Abstract: The basic objective of this study is to analyse the role of farm size and diversification in determining farmers' income. Using data from NSS 70th round Situation Assessment Survey, the study considers two measures of income, viz., farm income per hectare (from crop and animal husbandry) and farmer's income per capita (from both farm and non-farm sources). Linear, log linear and panel data models are estimated to understand the nature of relationship between income, farm size and the two forms of diversification (on-farm and off-farm diversification). The study finds that a U-shaped relationship exists between farm size and farm / farmer's income. The results also show that both on-farm and off-farm diversification have an inverted U-shape relationship with farm / farmer's income. That is, diversification up to some level helps improve income but excessive diversification might lead to misallocation of resources and hence a fall in income. The results also show that engagement in public works programme such as MGNREGA has an adverse impact on farm / farmer's income, possibly due to the opportunity cost of time spent in such programmes. Finally, positive effect of education on income is seen only at somewhat high education levels.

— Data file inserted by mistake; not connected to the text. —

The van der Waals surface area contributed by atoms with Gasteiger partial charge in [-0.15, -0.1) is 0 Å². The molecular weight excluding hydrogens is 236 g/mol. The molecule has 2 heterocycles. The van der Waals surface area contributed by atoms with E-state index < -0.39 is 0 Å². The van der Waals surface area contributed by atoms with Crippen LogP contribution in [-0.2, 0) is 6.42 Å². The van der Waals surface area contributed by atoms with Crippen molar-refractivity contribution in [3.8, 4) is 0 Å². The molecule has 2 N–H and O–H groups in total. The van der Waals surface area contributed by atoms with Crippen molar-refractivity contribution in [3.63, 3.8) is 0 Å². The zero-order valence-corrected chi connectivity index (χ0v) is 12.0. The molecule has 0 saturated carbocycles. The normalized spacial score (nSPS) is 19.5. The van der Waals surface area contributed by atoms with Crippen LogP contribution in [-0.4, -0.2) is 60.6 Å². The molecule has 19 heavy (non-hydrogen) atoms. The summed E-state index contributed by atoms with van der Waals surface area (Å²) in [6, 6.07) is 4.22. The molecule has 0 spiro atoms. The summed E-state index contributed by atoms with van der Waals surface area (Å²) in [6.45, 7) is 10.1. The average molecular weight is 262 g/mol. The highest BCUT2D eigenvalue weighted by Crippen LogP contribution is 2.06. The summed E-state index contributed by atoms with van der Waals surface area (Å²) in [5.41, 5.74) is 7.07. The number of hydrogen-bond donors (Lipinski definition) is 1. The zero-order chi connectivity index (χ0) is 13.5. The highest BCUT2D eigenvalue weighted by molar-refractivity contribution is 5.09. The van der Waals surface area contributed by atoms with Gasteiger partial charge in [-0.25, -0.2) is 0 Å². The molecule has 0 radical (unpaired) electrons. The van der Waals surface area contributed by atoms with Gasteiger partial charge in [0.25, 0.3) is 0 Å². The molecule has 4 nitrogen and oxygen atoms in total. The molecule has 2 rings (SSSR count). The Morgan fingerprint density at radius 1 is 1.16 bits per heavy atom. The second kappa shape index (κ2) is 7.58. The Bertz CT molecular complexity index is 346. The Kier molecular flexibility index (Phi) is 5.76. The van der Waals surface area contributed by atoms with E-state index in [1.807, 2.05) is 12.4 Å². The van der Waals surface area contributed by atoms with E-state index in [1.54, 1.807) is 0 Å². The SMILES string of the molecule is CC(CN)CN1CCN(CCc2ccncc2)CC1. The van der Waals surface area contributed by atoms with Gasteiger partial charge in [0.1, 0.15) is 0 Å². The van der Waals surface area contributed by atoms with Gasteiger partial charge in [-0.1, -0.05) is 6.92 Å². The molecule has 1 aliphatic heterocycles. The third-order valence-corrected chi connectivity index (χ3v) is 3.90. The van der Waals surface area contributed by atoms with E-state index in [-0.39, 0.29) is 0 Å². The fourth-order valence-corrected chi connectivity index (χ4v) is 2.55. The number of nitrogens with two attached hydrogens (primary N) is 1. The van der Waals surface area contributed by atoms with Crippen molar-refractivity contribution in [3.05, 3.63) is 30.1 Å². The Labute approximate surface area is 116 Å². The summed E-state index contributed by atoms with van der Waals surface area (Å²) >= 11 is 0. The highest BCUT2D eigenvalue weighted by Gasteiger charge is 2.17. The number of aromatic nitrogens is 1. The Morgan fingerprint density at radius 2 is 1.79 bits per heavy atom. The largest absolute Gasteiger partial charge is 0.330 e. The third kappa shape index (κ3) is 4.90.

Keywords: Farm size, farm income, farmer's income, on-farm / off-farm diversification
    JEL: L25 Q12 Q15 Q18
    Date: 2017–09
    URL: http://d.repec.org/n?u=RePEc:ind:igiwpp:2017-013&r=agr
  4. By: Boscow Okumu; Edwin Muchapondwa